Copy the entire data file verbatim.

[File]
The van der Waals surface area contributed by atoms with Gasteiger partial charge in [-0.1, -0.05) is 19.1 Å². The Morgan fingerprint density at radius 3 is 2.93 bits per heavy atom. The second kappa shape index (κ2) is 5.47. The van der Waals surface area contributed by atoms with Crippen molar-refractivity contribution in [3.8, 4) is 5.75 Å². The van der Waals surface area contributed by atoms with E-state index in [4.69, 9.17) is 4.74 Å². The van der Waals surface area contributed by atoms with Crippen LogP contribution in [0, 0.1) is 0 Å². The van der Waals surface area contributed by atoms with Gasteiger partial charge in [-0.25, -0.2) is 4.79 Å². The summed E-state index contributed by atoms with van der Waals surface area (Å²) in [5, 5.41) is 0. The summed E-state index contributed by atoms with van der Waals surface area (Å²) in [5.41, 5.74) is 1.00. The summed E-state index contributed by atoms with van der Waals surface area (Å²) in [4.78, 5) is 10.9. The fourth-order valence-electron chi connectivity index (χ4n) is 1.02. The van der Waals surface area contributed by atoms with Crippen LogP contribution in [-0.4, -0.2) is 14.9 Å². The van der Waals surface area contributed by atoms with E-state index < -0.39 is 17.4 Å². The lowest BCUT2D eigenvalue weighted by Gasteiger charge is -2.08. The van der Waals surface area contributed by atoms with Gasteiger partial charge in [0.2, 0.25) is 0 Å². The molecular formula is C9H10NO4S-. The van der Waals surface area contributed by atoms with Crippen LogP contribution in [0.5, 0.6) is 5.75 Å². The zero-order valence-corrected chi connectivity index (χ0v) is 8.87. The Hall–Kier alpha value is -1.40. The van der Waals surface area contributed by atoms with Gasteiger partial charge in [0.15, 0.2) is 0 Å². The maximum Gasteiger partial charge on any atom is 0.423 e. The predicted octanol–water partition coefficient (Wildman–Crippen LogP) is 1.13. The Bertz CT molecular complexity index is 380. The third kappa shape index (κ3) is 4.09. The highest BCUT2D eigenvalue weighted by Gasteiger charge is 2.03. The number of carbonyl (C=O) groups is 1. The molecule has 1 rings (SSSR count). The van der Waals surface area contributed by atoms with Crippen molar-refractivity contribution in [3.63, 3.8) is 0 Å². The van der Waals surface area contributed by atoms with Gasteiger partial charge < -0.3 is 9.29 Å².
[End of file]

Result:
The van der Waals surface area contributed by atoms with Gasteiger partial charge in [-0.1, -0.05) is 19.1 Å². The Morgan fingerprint density at radius 3 is 2.93 bits per heavy atom. The second kappa shape index (κ2) is 5.47. The van der Waals surface area contributed by atoms with Crippen molar-refractivity contribution in [3.8, 4) is 5.75 Å². The van der Waals surface area contributed by atoms with E-state index in [4.69, 9.17) is 4.74 Å². The van der Waals surface area contributed by atoms with Crippen LogP contribution in [0, 0.1) is 0 Å². The van der Waals surface area contributed by atoms with Gasteiger partial charge in [-0.25, -0.2) is 4.79 Å². The summed E-state index contributed by atoms with van der Waals surface area (Å²) in [5, 5.41) is 0. The summed E-state index contributed by atoms with van der Waals surface area (Å²) in [5.41, 5.74) is 1.00. The summed E-state index contributed by atoms with van der Waals surface area (Å²) in [4.78, 5) is 10.9. The fourth-order valence-electron chi connectivity index (χ4n) is 1.02. The van der Waals surface area contributed by atoms with Crippen LogP contribution in [-0.4, -0.2) is 14.9 Å². The van der Waals surface area contributed by atoms with E-state index < -0.39 is 17.4 Å². The lowest BCUT2D eigenvalue weighted by Gasteiger charge is -2.08. The van der Waals surface area contributed by atoms with Gasteiger partial charge in [0.2, 0.25) is 0 Å². The molecular formula is C9H10NO4S-. The van der Waals surface area contributed by atoms with Crippen LogP contribution in [0.5, 0.6) is 5.75 Å². The zero-order valence-corrected chi connectivity index (χ0v) is 8.87. The Hall–Kier alpha value is -1.40. The van der Waals surface area contributed by atoms with Gasteiger partial charge in [0.15, 0.2) is 0 Å². The maximum Gasteiger partial charge on any atom is 0.423 e. The predicted octanol–water partition coefficient (Wildman–Crippen LogP) is 1.13. The Bertz CT molecular complexity index is 380. The third kappa shape index (κ3) is 4.09. The highest BCUT2D eigenvalue weighted by Gasteiger charge is 2.03. The number of carbonyl (C=O) groups is 1. The molecule has 1 rings (SSSR count). The van der Waals surface area contributed by atoms with Crippen molar-refractivity contribution in [3.63, 3.8) is 0 Å². The van der Waals surface area contributed by atoms with Gasteiger partial charge < -0.3 is 9.29 Å².